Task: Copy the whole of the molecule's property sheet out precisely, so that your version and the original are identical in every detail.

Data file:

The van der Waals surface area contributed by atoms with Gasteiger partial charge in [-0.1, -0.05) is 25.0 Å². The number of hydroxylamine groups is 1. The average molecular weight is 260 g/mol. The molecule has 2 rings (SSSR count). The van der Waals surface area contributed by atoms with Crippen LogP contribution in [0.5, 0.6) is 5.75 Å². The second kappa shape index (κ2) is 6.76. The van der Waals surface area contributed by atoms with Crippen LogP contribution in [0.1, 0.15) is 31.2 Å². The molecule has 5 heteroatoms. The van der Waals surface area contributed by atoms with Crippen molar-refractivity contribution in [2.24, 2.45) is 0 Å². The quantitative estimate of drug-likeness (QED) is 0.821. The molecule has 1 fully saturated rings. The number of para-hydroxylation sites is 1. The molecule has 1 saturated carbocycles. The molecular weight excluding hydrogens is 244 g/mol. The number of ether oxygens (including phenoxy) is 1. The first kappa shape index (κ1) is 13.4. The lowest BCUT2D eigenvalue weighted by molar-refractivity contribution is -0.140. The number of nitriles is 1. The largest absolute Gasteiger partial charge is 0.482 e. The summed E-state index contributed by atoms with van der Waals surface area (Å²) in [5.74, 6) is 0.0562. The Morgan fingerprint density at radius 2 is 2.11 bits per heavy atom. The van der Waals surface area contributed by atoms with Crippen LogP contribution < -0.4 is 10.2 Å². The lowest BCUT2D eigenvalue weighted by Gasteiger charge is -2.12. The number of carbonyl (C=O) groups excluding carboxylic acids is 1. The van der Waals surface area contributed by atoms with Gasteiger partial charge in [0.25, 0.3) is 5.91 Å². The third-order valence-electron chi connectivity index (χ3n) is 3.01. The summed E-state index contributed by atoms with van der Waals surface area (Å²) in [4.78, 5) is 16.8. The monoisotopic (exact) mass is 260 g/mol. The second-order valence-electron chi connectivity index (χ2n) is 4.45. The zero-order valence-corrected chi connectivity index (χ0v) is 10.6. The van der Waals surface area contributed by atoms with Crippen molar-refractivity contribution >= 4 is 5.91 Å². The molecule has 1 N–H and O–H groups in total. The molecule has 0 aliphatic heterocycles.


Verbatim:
The van der Waals surface area contributed by atoms with Gasteiger partial charge in [-0.1, -0.05) is 25.0 Å². The number of hydroxylamine groups is 1. The average molecular weight is 260 g/mol. The molecule has 2 rings (SSSR count). The van der Waals surface area contributed by atoms with Crippen LogP contribution in [0.5, 0.6) is 5.75 Å². The second kappa shape index (κ2) is 6.76. The van der Waals surface area contributed by atoms with Crippen LogP contribution in [0.1, 0.15) is 31.2 Å². The molecule has 5 heteroatoms. The van der Waals surface area contributed by atoms with Crippen molar-refractivity contribution in [2.24, 2.45) is 0 Å². The quantitative estimate of drug-likeness (QED) is 0.821. The molecule has 1 fully saturated rings. The number of para-hydroxylation sites is 1. The molecule has 1 saturated carbocycles. The molecular weight excluding hydrogens is 244 g/mol. The number of ether oxygens (including phenoxy) is 1. The first kappa shape index (κ1) is 13.4. The lowest BCUT2D eigenvalue weighted by molar-refractivity contribution is -0.140. The number of nitriles is 1. The largest absolute Gasteiger partial charge is 0.482 e. The summed E-state index contributed by atoms with van der Waals surface area (Å²) in [5.74, 6) is 0.0562. The Morgan fingerprint density at radius 2 is 2.11 bits per heavy atom. The van der Waals surface area contributed by atoms with Crippen LogP contribution < -0.4 is 10.2 Å². The lowest BCUT2D eigenvalue weighted by Gasteiger charge is -2.12. The number of carbonyl (C=O) groups excluding carboxylic acids is 1. The van der Waals surface area contributed by atoms with Gasteiger partial charge in [0.25, 0.3) is 5.91 Å². The third-order valence-electron chi connectivity index (χ3n) is 3.01. The summed E-state index contributed by atoms with van der Waals surface area (Å²) in [4.78, 5) is 16.8. The monoisotopic (exact) mass is 260 g/mol. The second-order valence-electron chi connectivity index (χ2n) is 4.45. The zero-order valence-corrected chi connectivity index (χ0v) is 10.6. The van der Waals surface area contributed by atoms with Crippen molar-refractivity contribution >= 4 is 5.91 Å². The molecule has 1 N–H and O–H groups in total. The molecule has 0 aliphatic heterocycles.